We discussed in class last week the concept and factors that induce a player’s immersion in video games, how each element of a video games’ design can completely capture an individuals attention and even create within them a sense of existence inside the game realm. One of the aspects we talked about was how connecting to other players and being able to communicate with them contributed to immersion, but at the same time corrupt it as well. With relation to social network gaming, I look at social connection in gaming from a different angle.
Facebook games may have been initially a good idea to start with: they served as an entertainment tool and also a new way to communicate with your friends, at the same time providing something to talk about when small-talk topics are scarce. However, the copious amounts of time university students and adults alike devote their time to social network gaming is proving to affect productivity, and is serving us more harm than good.
It cannot be denied that countless students’ study time has been eaten up by these social networking games. The furious slamming of the space bar we hear in Kate Edgar Student Commons in Auckland University, initially thought to be higher stage students going over-enthusiastic on an essay due the next day, but turning out to be an enthusiastic game of Tetris instead — can never fail to make my eyes roll in incredulity. Just what is so immersing about ‘the Russian Square’?? As a ‘good girl’ that always obeyed my parents’ harsh restriction of games in the house since childhood, video games have always been a luxury to me — and in time, a waste of time. Farmville? Tetris? What is actually the point of these games? Never did I think I would fall into the clutches of Candy Crush. However, in the past year of gradually obsessively making my way to now level 421, Candy Crush has not changed my opinion on social network gaming whatsoever.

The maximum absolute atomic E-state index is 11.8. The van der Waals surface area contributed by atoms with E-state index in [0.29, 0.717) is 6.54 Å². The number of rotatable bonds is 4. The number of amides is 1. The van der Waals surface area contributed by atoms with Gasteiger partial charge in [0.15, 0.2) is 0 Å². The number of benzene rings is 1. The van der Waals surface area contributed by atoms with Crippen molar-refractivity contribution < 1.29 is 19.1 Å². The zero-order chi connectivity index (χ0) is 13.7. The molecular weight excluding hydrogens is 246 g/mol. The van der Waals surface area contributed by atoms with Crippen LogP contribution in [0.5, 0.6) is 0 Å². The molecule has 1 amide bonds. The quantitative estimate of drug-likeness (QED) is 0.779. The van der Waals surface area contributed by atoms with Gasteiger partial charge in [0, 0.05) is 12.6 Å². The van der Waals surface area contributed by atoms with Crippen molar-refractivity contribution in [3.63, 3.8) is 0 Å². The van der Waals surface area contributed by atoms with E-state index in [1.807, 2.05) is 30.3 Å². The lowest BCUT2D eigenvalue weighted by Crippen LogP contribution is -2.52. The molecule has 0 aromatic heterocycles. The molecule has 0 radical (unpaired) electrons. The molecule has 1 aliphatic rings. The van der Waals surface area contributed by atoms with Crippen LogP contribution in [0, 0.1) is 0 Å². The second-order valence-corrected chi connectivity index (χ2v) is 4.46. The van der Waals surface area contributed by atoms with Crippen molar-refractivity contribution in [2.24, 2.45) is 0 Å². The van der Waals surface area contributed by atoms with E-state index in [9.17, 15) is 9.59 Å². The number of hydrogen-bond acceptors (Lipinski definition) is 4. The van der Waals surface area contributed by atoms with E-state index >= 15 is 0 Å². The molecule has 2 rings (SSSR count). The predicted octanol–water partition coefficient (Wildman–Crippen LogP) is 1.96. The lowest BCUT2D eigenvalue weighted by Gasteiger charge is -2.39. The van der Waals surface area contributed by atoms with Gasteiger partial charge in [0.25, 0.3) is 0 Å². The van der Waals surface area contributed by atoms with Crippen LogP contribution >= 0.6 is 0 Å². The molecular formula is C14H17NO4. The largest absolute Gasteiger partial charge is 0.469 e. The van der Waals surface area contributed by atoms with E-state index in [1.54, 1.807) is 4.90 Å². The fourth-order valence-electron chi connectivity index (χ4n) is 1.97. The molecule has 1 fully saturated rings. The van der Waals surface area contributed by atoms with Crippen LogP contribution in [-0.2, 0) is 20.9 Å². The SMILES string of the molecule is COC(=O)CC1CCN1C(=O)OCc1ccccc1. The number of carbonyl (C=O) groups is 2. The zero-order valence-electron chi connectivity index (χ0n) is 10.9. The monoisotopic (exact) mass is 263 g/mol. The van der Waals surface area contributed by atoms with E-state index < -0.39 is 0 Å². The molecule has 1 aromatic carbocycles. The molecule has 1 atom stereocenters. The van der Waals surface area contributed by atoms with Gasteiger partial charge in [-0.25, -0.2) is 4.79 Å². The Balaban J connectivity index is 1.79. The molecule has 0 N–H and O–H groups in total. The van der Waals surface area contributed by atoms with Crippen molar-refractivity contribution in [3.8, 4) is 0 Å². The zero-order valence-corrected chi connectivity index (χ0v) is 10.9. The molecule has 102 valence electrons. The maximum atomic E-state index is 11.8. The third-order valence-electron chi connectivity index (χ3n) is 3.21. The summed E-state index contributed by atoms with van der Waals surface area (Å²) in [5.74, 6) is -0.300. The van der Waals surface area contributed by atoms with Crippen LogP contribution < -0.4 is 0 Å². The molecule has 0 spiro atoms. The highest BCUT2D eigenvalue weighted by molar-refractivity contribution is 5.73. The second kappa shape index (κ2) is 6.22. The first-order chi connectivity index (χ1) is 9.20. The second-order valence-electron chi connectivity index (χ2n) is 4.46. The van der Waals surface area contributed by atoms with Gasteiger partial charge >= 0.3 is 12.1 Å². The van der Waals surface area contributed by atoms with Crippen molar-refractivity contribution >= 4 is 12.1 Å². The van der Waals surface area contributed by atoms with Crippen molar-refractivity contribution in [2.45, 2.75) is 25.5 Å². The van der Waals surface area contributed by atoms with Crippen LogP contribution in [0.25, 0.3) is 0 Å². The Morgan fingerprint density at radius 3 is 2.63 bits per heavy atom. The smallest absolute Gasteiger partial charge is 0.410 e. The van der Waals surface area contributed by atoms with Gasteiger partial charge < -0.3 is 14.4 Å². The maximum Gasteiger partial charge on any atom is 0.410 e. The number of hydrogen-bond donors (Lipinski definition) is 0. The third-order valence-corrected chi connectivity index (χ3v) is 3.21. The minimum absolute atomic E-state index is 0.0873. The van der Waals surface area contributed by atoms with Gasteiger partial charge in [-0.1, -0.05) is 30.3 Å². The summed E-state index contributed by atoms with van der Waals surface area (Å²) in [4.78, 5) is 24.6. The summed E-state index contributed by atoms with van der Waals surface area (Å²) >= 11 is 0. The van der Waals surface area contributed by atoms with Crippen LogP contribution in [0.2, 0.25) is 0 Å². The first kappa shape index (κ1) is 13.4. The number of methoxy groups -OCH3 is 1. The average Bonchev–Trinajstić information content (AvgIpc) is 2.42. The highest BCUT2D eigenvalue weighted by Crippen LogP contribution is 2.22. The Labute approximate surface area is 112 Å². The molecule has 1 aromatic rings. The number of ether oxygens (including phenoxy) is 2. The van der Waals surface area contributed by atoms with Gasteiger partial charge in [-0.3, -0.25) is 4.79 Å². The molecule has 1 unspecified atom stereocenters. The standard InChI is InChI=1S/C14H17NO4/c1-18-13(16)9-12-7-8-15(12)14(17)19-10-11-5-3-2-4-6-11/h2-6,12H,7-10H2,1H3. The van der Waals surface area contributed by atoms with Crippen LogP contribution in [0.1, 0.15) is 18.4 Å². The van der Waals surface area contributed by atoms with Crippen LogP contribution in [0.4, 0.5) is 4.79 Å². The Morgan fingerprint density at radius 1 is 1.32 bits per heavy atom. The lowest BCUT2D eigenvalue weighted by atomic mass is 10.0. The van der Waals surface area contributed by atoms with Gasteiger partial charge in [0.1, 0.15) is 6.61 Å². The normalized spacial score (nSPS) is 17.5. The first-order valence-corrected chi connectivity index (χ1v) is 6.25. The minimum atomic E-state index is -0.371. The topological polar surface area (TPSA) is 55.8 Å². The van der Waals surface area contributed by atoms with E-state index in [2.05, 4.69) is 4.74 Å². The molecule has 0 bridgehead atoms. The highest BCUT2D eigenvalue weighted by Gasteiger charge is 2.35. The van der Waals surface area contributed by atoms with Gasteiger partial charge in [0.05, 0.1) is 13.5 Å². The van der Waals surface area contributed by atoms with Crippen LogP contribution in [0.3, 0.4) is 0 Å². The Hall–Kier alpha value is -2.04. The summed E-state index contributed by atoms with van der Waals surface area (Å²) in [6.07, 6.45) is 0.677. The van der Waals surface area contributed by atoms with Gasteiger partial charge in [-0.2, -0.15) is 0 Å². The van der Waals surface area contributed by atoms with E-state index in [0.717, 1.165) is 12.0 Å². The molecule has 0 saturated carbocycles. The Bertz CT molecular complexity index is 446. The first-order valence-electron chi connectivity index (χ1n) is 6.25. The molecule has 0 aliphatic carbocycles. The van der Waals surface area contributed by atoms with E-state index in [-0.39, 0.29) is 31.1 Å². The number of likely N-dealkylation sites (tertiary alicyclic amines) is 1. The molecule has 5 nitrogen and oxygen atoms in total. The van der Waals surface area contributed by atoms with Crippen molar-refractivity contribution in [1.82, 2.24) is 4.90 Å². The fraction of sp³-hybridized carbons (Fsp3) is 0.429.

Social-network gaming is essentially more counterproductive than it is socially advantageous. At least to me, and my fellow university classmates. Many a night did I put off doing assignments until I got to the end of a set of levels, and after being told it was the ‘ideal’ game to play in a slow lecture, I ultimately resulted in having to read the readings more carefully because I did not catch a single idea of what was said in class. The key to Candy Crush’s success, in my opinion, is in the map that is splayed out with your Facebook friends dotted here and there. The immersion, or probably more precisely obsession, partly arises from the psychology of comparison, of wanting to beat your friends or get a higher score than them in a single level. And along with great visuals and sounds, as well as the seemingly never-ending map of levels, keeps players hooked on the game, gradually forming a habit of playing, and wasting ever more time on an ironically minimally interactive social-networking game.
To conclude, it is not that I hate these games to the core, but as with all other forms of entertainment, we must find a balance and recognize it for what it is, and not let it dominate over what is more important in our daily lives. It definitely won’t hurt to while away bus-waiting time on a game or two, but just make sure that it’s candies you’re crushing — and not letting the game crush your life.